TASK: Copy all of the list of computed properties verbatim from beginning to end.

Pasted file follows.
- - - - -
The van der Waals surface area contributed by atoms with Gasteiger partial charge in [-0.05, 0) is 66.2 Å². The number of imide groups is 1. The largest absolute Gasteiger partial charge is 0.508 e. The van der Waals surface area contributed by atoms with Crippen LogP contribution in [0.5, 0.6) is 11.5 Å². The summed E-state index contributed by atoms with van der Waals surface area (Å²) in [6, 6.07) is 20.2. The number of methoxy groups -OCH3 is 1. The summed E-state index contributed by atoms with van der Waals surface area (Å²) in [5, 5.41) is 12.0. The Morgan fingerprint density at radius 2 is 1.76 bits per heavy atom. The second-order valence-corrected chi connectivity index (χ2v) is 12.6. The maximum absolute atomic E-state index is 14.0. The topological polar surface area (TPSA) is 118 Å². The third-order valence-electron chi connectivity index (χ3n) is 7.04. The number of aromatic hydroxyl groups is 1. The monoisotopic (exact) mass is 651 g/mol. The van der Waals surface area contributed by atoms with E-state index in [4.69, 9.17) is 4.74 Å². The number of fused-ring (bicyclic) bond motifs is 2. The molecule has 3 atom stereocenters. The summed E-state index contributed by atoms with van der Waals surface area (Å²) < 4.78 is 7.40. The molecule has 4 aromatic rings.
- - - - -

The van der Waals surface area contributed by atoms with Gasteiger partial charge in [-0.05, 0) is 66.2 Å². The number of imide groups is 1. The largest absolute Gasteiger partial charge is 0.508 e. The van der Waals surface area contributed by atoms with Crippen LogP contribution in [0.5, 0.6) is 11.5 Å². The summed E-state index contributed by atoms with van der Waals surface area (Å²) in [6, 6.07) is 20.2. The number of methoxy groups -OCH3 is 1. The summed E-state index contributed by atoms with van der Waals surface area (Å²) in [5, 5.41) is 12.0. The Morgan fingerprint density at radius 2 is 1.76 bits per heavy atom. The second-order valence-corrected chi connectivity index (χ2v) is 12.6. The maximum absolute atomic E-state index is 14.0. The topological polar surface area (TPSA) is 118 Å². The third-order valence-electron chi connectivity index (χ3n) is 7.04. The number of aromatic hydroxyl groups is 1. The monoisotopic (exact) mass is 651 g/mol. The van der Waals surface area contributed by atoms with E-state index in [4.69, 9.17) is 4.74 Å². The number of fused-ring (bicyclic) bond motifs is 2. The molecule has 3 atom stereocenters. The summed E-state index contributed by atoms with van der Waals surface area (Å²) < 4.78 is 7.40. The molecule has 4 aromatic rings.